Originally uploaded in SSRN.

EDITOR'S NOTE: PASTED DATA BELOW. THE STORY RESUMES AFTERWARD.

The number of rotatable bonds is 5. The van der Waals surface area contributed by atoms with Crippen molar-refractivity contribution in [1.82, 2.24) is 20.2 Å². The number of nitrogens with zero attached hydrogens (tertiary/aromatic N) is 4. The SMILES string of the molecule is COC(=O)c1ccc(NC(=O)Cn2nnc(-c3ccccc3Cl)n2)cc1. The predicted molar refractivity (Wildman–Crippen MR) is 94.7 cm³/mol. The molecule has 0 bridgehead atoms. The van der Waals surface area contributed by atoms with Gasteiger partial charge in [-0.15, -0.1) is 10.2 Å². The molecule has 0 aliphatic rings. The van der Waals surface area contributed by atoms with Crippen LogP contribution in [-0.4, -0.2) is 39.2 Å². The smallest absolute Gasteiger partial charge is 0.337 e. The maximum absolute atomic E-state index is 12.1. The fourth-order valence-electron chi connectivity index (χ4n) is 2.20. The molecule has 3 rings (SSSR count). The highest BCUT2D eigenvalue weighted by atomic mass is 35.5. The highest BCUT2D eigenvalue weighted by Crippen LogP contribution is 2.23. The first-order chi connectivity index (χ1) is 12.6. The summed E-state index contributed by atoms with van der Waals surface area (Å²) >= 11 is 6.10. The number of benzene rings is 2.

The traditional model of public education continues to be challenged by advocates of school choice. Typically associated with charter schools, magnet schools, and tuition voucher programs, these advocates have recently introduced a new school choice plan, namely tax credit scholarship programs. More than a dozen states have adopted such programs, and hundreds of millions of dollars are now diverted each year from public programs to private schools. These programs are poorly understood and under-studied by legal scholars. This Article assesses the place of these programs within the ecology of public education, considers the fundamentally different approaches states have taken to these programs, identifies some critical questions and problems with them, and proposes a set of best practices for states to follow in designing and implementing them.